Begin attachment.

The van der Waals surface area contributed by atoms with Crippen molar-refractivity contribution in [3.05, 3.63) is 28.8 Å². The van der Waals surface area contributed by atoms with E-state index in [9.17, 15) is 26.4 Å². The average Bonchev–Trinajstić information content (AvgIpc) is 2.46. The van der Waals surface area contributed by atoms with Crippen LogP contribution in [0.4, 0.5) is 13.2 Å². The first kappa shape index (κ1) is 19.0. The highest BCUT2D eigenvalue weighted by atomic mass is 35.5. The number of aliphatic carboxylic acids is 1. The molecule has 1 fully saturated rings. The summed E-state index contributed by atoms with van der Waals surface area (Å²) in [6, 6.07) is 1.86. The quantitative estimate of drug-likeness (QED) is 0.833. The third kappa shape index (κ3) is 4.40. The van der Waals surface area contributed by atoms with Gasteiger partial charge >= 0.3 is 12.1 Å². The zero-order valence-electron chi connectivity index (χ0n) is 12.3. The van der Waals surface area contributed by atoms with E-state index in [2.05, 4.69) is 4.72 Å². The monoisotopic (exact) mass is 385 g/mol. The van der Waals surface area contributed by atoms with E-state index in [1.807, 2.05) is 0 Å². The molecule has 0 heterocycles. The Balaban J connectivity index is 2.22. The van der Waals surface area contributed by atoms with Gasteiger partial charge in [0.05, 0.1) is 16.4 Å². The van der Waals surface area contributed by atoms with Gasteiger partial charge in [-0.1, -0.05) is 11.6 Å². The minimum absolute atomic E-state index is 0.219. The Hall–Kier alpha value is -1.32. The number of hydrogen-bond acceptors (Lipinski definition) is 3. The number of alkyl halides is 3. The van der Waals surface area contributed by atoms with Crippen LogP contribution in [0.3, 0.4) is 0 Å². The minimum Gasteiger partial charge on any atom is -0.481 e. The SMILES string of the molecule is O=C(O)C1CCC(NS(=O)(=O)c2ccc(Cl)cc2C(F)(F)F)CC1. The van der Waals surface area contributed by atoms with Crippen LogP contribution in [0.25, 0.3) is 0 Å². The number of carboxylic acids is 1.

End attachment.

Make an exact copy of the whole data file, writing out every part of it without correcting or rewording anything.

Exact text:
The van der Waals surface area contributed by atoms with Crippen molar-refractivity contribution in [3.05, 3.63) is 28.8 Å². The van der Waals surface area contributed by atoms with E-state index in [9.17, 15) is 26.4 Å². The average Bonchev–Trinajstić information content (AvgIpc) is 2.46. The van der Waals surface area contributed by atoms with Crippen LogP contribution in [0.4, 0.5) is 13.2 Å². The first kappa shape index (κ1) is 19.0. The highest BCUT2D eigenvalue weighted by atomic mass is 35.5. The number of aliphatic carboxylic acids is 1. The molecule has 1 fully saturated rings. The summed E-state index contributed by atoms with van der Waals surface area (Å²) in [6, 6.07) is 1.86. The quantitative estimate of drug-likeness (QED) is 0.833. The third kappa shape index (κ3) is 4.40. The van der Waals surface area contributed by atoms with Gasteiger partial charge >= 0.3 is 12.1 Å². The zero-order valence-electron chi connectivity index (χ0n) is 12.3. The van der Waals surface area contributed by atoms with E-state index in [2.05, 4.69) is 4.72 Å². The monoisotopic (exact) mass is 385 g/mol. The van der Waals surface area contributed by atoms with E-state index in [1.807, 2.05) is 0 Å². The molecule has 0 heterocycles. The Balaban J connectivity index is 2.22. The van der Waals surface area contributed by atoms with Gasteiger partial charge in [0.05, 0.1) is 16.4 Å². The van der Waals surface area contributed by atoms with Gasteiger partial charge in [-0.1, -0.05) is 11.6 Å². The minimum absolute atomic E-state index is 0.219. The Hall–Kier alpha value is -1.32. The number of hydrogen-bond acceptors (Lipinski definition) is 3. The number of alkyl halides is 3. The van der Waals surface area contributed by atoms with Crippen LogP contribution in [0.3, 0.4) is 0 Å². The minimum Gasteiger partial charge on any atom is -0.481 e. The SMILES string of the molecule is O=C(O)C1CCC(NS(=O)(=O)c2ccc(Cl)cc2C(F)(F)F)CC1. The van der Waals surface area contributed by atoms with Crippen LogP contribution in [0.25, 0.3) is 0 Å². The number of carboxylic acids is 1.